Thursday, July 26, 2007

Reviews:: Grand Analog - Calligraffitti

Ok, quickly think of the #1 Canadian city that comes to mind when I say the phrase "experimental hip hop". Now take the number of letters in that city's name and multiply it by 57. Now take the resulting number, add 344, and then divide it by 2. Now add 128 to that number and then divide the result by 66. Let me guess, you are left with 8, and what is Canada's 8th most populous city? Winnipeg, which was the city you were thinking of originally, was it not? Well if it wasn't, you are incorrect. This is because Grand Analog is from the city lovingly called Winterpeg.

More accurately, Odario Williams, MC and member of Mood Ruff, is from Winnipeg. He is also the frontman for Grand Analog, a collective that also features Ofield Williams, Darcy Wu Ataman, Damon Mitchell, Arun Chaturvedi, and DJ Catalist. So although he split his time between Winnipeg and Toronto during the making of Grand Analog's debut album, Calligraffitti, his experiences growin' up in the 'Peg helped form the vision that resulted in this album.

And what kind of music does Grand Analog make on Calligraffitti? Here is how the band's bio describes their sound: "The music is a beautiful mess of rap'n'roll dub and soul; a hip hop slop shop of times good and bad." Wow, now there is a description. What does that actually mean you ask? Well their sound is fundamentally hip hop, led by Odario's MCing, but it's a dense, layered sound that combines traditional hip hop beats with a number of other influences. Was that description any clearer? Perhaps not, so let's discuss some songs from the album and see if that helps clear things up.

A funky guitar lick opens up the funky Touch Your Toes, which finds Odario exhorting the masses to get down the Grand Analog way. It also closes with a trumpet solo, which is worthy of some props. The power of one anthem I'll Walk Alone is the first single from the album, and might actually describe the process which found Odario go for self and strike out on his own with Grand Analog. The song is propelled along by a dub-style mix of drums and horns, with some reggae vibes mixed in, and some catchy sing-song vocals. The reggae vibes are cranked up to full for the slow burners, Around This Town and Weekend Love, which are faithful homages to a sound Odario clearly loves.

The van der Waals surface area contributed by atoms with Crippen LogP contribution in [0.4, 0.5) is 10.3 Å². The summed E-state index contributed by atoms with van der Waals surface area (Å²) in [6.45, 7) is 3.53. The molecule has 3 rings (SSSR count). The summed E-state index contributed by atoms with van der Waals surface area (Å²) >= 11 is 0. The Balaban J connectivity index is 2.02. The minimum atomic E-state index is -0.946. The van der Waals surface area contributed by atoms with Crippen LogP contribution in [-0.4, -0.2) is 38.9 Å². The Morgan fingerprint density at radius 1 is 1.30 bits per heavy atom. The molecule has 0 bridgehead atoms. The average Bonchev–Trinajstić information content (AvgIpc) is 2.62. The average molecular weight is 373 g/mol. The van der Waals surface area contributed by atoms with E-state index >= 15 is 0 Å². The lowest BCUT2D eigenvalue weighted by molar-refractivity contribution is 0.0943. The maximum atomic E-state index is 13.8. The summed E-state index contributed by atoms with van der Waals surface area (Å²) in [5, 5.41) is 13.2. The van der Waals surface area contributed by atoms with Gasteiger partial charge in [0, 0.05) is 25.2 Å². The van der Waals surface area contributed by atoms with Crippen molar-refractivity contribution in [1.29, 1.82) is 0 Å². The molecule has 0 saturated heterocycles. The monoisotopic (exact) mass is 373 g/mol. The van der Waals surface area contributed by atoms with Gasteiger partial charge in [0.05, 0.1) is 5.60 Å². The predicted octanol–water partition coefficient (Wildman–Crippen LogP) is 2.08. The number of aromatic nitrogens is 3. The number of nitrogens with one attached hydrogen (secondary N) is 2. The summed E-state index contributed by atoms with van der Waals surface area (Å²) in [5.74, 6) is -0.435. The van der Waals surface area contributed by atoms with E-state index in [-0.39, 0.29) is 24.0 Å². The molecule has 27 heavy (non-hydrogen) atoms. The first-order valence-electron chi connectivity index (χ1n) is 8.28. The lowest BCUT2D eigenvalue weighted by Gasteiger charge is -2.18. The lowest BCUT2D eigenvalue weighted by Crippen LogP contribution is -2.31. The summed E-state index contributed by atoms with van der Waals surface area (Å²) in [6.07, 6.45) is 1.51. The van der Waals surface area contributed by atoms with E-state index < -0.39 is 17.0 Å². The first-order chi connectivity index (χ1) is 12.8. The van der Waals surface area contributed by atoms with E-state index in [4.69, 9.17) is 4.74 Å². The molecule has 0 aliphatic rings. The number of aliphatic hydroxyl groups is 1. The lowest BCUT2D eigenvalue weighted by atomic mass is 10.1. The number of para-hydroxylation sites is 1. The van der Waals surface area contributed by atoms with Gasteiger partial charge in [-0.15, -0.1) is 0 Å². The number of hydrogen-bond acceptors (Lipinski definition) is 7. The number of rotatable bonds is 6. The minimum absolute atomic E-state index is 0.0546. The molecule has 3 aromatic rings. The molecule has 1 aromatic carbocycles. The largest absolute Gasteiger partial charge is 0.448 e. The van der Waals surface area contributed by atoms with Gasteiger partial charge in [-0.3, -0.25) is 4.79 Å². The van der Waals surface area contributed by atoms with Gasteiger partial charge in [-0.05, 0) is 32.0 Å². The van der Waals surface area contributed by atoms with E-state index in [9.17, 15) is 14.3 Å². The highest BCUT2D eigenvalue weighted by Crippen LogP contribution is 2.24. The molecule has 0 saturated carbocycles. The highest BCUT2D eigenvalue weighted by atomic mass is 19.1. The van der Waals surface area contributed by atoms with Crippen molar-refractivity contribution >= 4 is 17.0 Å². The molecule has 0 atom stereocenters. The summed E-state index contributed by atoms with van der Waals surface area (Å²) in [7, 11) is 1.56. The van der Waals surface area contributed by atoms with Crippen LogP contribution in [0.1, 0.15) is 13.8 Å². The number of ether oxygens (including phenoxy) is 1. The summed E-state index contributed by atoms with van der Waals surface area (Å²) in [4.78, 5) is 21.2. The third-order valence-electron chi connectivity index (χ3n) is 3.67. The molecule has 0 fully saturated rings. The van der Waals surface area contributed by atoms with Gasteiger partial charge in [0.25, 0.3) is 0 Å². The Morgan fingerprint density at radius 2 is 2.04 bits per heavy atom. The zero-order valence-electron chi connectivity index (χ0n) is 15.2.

The fuzzed-out blues guitar that opens Get Live And Go leads into big drum beats and a narrative about the struggles faced by Caribbean immigrants over here in Babylon. Sittin' On Sunday is a floaty, mellow track that features some catchy female vocals on the hook and is about the pain of a lost relationship, or possibly, the pain caused by Odario's realization that he doesn't love hip hop the way he used to. Or perhaps it's about both of those things. Either way, it is perfect listening for a lazy sunday, perhaps when you are sitting. Social Butterfly sounds like Strobelite Honey mixed with Parliment and/or Funkadelic. Nothing more needs to be said after that I'd wager. Mix Tapes: The Slow Ride is kind of hypnotizing with it's jazzy guitar and some dubby echo effects on the drums. It also includes a lyrical hommage to Main Source, which is always worth bonus points.

Guess what time it is now kids. That's right, it's lazy music review comparison time. After all, what's a music review if you can't sum up the sound of the new artist you're reviewing by comparing them to someone everyone already knows (or, if you're real hipsteriffic, someone almost no one knows)? However, the parallels between Grand Analog (specifically Odario), and my friend K-Os are too obvious not to discuss. They are both of West Indian descent, grew up in Canadian towns that aren't really known for their hip hop scenes, and were exposed to all kinds of different music in their formative years. They now both make music rooted in hip hop, but also has elements of reggae, rock, and soul. The music they make also shares another trait, which is the reason for this comparison in the first place - nothing they do sounds forced. Despite the fact that they both weave hip hop in amongst all these different sounds, it always manages to sound organic. This, my friends, is a good thing.

In fact this album is a good thing, but don't take my word for it, check out Grand Analog for yourself. If you're at all into K-Os or even just looking for a hip hop fix with a different flavour, Calligraffitti is worth your time.

mp3:: Grand Analog - Touch Your Toes

mp3:: Grand Analog - I'll Walk Alone

myspace :: label :: buy it

video:: I'll Walk Alone

Posted at 1:00 PM by naedoo :: 0 comments

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